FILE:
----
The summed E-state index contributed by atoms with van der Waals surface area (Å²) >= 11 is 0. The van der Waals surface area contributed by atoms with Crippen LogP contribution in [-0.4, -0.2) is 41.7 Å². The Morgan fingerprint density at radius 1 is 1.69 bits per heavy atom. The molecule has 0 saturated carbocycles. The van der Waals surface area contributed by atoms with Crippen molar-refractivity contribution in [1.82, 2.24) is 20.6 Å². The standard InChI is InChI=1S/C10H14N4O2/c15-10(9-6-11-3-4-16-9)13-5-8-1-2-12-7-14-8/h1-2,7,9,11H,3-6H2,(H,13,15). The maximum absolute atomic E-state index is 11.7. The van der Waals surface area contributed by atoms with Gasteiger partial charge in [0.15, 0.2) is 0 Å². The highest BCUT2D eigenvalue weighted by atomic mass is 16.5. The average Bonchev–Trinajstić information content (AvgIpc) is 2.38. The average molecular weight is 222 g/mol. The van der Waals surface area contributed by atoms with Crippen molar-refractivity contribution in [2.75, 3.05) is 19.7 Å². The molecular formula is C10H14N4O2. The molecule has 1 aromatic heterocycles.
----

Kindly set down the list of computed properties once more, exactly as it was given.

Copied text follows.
The summed E-state index contributed by atoms with van der Waals surface area (Å²) >= 11 is 0. The van der Waals surface area contributed by atoms with Crippen LogP contribution in [-0.4, -0.2) is 41.7 Å². The Morgan fingerprint density at radius 1 is 1.69 bits per heavy atom. The molecule has 0 saturated carbocycles. The van der Waals surface area contributed by atoms with Crippen molar-refractivity contribution in [1.82, 2.24) is 20.6 Å². The standard InChI is InChI=1S/C10H14N4O2/c15-10(9-6-11-3-4-16-9)13-5-8-1-2-12-7-14-8/h1-2,7,9,11H,3-6H2,(H,13,15). The maximum absolute atomic E-state index is 11.7. The van der Waals surface area contributed by atoms with Gasteiger partial charge in [0.15, 0.2) is 0 Å². The highest BCUT2D eigenvalue weighted by atomic mass is 16.5. The average Bonchev–Trinajstić information content (AvgIpc) is 2.38. The average molecular weight is 222 g/mol. The van der Waals surface area contributed by atoms with Crippen molar-refractivity contribution in [2.75, 3.05) is 19.7 Å². The molecular formula is C10H14N4O2. The molecule has 1 aromatic heterocycles.